Hurricane Sandy Aftermath
Hurricane Sandy hit New York hard. Power was lost; there were floods, several casualties and deaths. But the neighborhoods of Lower Manhattan, Red Hook and Gowanus areas of Brooklyn, and Staten Island were perhaps one of the greatest affected by this natural disaster. Because scientists are predicting that by 2100, the century event of Hurricane Sandy will be an annual occurrence. So, because of this, the question of “How can we protect New York from this in the future?” is raised. This is what the article “Protecting the City, Before Next Time” by Alan Feur talks about. It proposed three ‘solutions’ to help New York adapt to natural disasters, such as Hurricane Sandy. So, the problem is that the sea levels are rising, the time between natural disasters are decreasing and New Yorkers must choose a plan to deal with these disasters. This is a problem because there are many proposals there is still no final answer. This article addresses three of them. One, that helps lower Manhattan, is to marsh-ify the edges and streets of the city to deal with flooding in a robust way. Another way is for the Brooklyn area, to make artificial shellfish nurseries to filter the water and to mitigate onrushing tides. The last proposal is for the neighborhood of Staten Island. The idea is to construct a damlike structure with suspension towers that would span Arthur Kill, a tidal straight that separates Staten Island from the mainland of New Jersey. All three are separate proposals that have different things that are good about them.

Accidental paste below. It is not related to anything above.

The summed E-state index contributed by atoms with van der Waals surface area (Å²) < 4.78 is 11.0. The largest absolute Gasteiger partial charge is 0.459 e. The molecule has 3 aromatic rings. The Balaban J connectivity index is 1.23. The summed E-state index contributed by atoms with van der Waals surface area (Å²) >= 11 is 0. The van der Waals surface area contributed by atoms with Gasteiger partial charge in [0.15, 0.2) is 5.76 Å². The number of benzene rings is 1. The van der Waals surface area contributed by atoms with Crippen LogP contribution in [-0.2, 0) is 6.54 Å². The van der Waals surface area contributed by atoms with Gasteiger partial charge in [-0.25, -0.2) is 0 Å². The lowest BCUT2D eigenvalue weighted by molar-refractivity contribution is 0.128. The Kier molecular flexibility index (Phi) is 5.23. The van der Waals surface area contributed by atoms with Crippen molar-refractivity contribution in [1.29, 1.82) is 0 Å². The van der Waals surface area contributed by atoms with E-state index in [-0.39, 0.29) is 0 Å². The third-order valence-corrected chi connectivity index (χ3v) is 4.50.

After reading this article, the best proposal is for Lower Manhattan. This is the best choice because it’s practical. It’s practical because it uses something that already happens in nature, which proves that it works. It’s also practical because it doesn’t claim to stop flooding by making huge sea walls, or barriers, which is almost impossible (and expensive) to keep out Mother Nature. Their goal is to design a more...
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